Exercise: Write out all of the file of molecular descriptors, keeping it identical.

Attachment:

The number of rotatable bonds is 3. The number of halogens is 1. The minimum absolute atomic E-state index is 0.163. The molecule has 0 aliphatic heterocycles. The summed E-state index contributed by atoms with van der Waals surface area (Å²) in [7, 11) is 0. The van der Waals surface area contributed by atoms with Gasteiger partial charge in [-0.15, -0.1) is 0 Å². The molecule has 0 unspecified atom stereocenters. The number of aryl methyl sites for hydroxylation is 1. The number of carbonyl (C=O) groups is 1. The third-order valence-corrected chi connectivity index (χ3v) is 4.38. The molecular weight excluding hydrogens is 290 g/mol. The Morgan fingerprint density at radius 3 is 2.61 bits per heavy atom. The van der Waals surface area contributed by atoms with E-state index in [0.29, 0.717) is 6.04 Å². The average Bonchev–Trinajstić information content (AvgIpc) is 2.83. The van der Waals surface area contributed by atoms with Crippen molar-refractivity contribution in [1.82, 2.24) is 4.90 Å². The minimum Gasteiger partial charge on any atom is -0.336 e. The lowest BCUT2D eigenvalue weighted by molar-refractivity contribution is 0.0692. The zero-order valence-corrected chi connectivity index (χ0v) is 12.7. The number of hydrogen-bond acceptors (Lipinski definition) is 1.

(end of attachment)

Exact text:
The number of rotatable bonds is 3. The number of halogens is 1. The minimum absolute atomic E-state index is 0.163. The molecule has 0 aliphatic heterocycles. The summed E-state index contributed by atoms with van der Waals surface area (Å²) in [7, 11) is 0. The van der Waals surface area contributed by atoms with Gasteiger partial charge in [-0.15, -0.1) is 0 Å². The molecule has 0 unspecified atom stereocenters. The number of aryl methyl sites for hydroxylation is 1. The number of carbonyl (C=O) groups is 1. The third-order valence-corrected chi connectivity index (χ3v) is 4.38. The molecular weight excluding hydrogens is 290 g/mol. The Morgan fingerprint density at radius 3 is 2.61 bits per heavy atom. The van der Waals surface area contributed by atoms with E-state index in [0.29, 0.717) is 6.04 Å². The average Bonchev–Trinajstić information content (AvgIpc) is 2.83. The van der Waals surface area contributed by atoms with Crippen molar-refractivity contribution in [1.82, 2.24) is 4.90 Å². The minimum Gasteiger partial charge on any atom is -0.336 e. The lowest BCUT2D eigenvalue weighted by molar-refractivity contribution is 0.0692. The zero-order valence-corrected chi connectivity index (χ0v) is 12.7. The number of hydrogen-bond acceptors (Lipinski definition) is 1.